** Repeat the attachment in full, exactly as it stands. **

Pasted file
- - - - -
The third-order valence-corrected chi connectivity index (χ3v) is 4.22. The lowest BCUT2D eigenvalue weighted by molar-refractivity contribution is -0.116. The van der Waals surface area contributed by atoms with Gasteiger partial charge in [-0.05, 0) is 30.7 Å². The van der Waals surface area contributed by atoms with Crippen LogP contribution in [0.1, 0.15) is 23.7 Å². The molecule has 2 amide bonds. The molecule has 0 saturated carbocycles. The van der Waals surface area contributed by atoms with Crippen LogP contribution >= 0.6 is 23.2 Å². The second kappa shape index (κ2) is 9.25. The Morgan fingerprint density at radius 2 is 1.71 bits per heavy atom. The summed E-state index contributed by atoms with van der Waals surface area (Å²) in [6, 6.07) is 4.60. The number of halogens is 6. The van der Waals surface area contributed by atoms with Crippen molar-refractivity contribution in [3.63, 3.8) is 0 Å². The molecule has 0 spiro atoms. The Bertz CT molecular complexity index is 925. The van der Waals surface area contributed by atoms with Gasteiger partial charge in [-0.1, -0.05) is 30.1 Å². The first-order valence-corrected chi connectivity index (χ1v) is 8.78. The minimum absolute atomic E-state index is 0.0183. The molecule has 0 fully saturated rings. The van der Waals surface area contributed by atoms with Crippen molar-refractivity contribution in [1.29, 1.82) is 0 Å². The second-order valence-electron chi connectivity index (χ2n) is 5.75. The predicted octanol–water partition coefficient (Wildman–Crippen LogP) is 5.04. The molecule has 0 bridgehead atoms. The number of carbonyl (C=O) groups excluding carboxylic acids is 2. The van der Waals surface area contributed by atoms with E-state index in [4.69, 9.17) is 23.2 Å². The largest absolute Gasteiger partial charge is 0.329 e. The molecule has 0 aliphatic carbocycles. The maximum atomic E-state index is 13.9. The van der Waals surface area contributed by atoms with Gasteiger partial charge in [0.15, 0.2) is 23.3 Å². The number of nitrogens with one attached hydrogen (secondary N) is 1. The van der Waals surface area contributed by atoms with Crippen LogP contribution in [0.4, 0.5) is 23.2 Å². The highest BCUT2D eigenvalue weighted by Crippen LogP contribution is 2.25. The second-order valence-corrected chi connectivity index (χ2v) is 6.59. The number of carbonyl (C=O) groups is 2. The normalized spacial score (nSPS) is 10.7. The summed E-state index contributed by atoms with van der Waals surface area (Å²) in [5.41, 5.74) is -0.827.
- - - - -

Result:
The third-order valence-corrected chi connectivity index (χ3v) is 4.22. The lowest BCUT2D eigenvalue weighted by molar-refractivity contribution is -0.116. The van der Waals surface area contributed by atoms with Gasteiger partial charge in [-0.05, 0) is 30.7 Å². The van der Waals surface area contributed by atoms with Crippen LogP contribution in [0.1, 0.15) is 23.7 Å². The molecule has 2 amide bonds. The molecule has 0 saturated carbocycles. The van der Waals surface area contributed by atoms with Crippen LogP contribution >= 0.6 is 23.2 Å². The second kappa shape index (κ2) is 9.25. The Morgan fingerprint density at radius 2 is 1.71 bits per heavy atom. The summed E-state index contributed by atoms with van der Waals surface area (Å²) in [6, 6.07) is 4.60. The number of halogens is 6. The van der Waals surface area contributed by atoms with Crippen molar-refractivity contribution in [3.63, 3.8) is 0 Å². The molecule has 0 spiro atoms. The Bertz CT molecular complexity index is 925. The van der Waals surface area contributed by atoms with Gasteiger partial charge in [-0.1, -0.05) is 30.1 Å². The first-order valence-corrected chi connectivity index (χ1v) is 8.78. The minimum absolute atomic E-state index is 0.0183. The molecule has 0 fully saturated rings. The van der Waals surface area contributed by atoms with Crippen molar-refractivity contribution in [1.29, 1.82) is 0 Å². The second-order valence-electron chi connectivity index (χ2n) is 5.75. The predicted octanol–water partition coefficient (Wildman–Crippen LogP) is 5.04. The molecule has 0 bridgehead atoms. The number of carbonyl (C=O) groups excluding carboxylic acids is 2. The van der Waals surface area contributed by atoms with E-state index in [4.69, 9.17) is 23.2 Å². The largest absolute Gasteiger partial charge is 0.329 e. The molecule has 0 aliphatic carbocycles. The maximum atomic E-state index is 13.9. The van der Waals surface area contributed by atoms with Gasteiger partial charge in [0.15, 0.2) is 23.3 Å². The number of nitrogens with one attached hydrogen (secondary N) is 1. The van der Waals surface area contributed by atoms with Crippen LogP contribution in [0.4, 0.5) is 23.2 Å². The highest BCUT2D eigenvalue weighted by Crippen LogP contribution is 2.25. The second-order valence-corrected chi connectivity index (χ2v) is 6.59. The number of carbonyl (C=O) groups is 2. The normalized spacial score (nSPS) is 10.7. The summed E-state index contributed by atoms with van der Waals surface area (Å²) in [5.41, 5.74) is -0.827.